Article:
That, for your literary edification, was a little spot of Wordsworth. Prompted, of course, by our journey through the Lake District to the happy hub of humanity that is Carlisle.

We were in Carlisle for MegaCon, an extravaganza of comics, games, cosplayers and (after the show) a significant amount of Spanish beer and a surprising encounter with a drag queen. Of which, more later.

First, MegaCon. Organised by some of the nicest people ever to work in a Waterstones, the show featured some top pros (Sean Phillips, Andy Diggle), some old friends (Art Heroes, Accent UK) and some new ones.

The response to our books was really positive. We are now down to the last three – count ’em – three printed copies of Lost: Boys. We won’t be reprinting so if you want an original-first-edition-never-to-be-repeated copy, let us know now! (We are plotting a digital version but if you like the feel of sliced up tree in your hand, order now from our Shop!). Disconnected did its usual good trade with some great feedback for Tom Foster‘s work and for Kris Carter‘s colours in particular.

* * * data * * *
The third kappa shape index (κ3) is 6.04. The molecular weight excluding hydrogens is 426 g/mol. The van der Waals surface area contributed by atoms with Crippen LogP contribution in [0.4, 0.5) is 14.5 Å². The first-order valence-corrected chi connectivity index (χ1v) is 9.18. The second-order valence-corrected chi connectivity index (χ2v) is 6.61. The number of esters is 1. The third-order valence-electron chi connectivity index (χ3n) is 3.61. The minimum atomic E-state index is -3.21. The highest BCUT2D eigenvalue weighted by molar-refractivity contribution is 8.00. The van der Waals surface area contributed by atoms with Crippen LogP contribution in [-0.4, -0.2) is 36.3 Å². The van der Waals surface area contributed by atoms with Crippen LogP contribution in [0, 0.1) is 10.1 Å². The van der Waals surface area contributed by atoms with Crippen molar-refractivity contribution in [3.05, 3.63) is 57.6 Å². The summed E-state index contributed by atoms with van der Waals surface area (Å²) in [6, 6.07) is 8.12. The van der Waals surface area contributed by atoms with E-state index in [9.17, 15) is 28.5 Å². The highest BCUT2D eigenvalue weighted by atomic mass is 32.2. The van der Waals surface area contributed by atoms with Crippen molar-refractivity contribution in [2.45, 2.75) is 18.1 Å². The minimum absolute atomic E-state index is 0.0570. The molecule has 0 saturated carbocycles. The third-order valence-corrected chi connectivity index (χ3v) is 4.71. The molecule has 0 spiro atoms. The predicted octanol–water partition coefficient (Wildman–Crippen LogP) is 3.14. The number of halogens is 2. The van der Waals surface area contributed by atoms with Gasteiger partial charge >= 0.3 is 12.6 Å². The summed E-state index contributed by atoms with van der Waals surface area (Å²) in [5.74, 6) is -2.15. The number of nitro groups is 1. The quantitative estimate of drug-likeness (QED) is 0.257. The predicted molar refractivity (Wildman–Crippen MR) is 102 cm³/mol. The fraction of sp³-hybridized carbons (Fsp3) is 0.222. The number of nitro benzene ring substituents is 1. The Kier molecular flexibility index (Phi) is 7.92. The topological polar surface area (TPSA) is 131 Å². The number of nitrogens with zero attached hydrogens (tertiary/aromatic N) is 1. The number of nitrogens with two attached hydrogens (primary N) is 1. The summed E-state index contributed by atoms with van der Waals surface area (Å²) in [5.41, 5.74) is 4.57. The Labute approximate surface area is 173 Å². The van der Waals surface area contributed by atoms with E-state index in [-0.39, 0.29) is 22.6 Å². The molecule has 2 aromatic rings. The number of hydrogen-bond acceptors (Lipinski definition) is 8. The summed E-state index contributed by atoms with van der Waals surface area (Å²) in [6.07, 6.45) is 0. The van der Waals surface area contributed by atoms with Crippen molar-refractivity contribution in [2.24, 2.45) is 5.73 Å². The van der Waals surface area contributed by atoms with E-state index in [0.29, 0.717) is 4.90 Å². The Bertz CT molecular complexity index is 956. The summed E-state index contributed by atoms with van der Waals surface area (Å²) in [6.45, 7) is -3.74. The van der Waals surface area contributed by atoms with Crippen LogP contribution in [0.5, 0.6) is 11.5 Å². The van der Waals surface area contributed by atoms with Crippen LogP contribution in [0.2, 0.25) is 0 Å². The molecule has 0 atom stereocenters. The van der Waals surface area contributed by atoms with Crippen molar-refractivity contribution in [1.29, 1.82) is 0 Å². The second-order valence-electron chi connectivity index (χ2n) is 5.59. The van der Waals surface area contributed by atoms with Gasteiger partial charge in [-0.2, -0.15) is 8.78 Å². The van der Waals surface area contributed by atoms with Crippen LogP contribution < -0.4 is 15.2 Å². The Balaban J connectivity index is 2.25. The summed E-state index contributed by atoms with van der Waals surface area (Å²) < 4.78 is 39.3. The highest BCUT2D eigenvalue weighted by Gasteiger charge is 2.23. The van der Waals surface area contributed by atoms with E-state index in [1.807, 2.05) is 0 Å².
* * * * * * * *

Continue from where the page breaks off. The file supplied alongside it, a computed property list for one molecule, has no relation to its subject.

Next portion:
Artist and one half of Disconnected Conor Boyle did a roaring trade in sketches and original artwork, and featured on a panel with the writer and publisher of his next venture. Who On Earth Was Thaddeus Mist? is getting some great early publicity, with Owen Michael Johnson‘s script a bit of a peach and publisher Accent UK getting very smiley whenever they talk about it. Look out for it later this year.

In the meantime, here’s a picture of writer and artist having an editorial meeting (red eye is photographer’s fault….):

So, Spanish beer and drag queens. Yes, the evening took us to some of Carlisle’s most delightful nightspots, including Outrageous, which is. Outrageous, that is. If you’re ever in the northern reaches of England and at a loss late at night, go there. Just don’t hold me responsible for what you may find*.

Last but not least, it was great to meet some very exciting writers and artists in Carlisle. One of the reasons that I love comics is the sheer diversity of people who are creating them. With so many creators, it becomes impossible to predict what will happen next. And at a time when so much fiction, TV or film is produced by numbers, it’s awe-inspiring to be involved with a sector where there’s so much creativity, boundary-pushing and experimentation (or was that Outrageous?).

Thanks for having us, Carlisle, and we’ll see you again next year!

*Picture not what you might find at Outrageous, I just wanted to see who looked 😉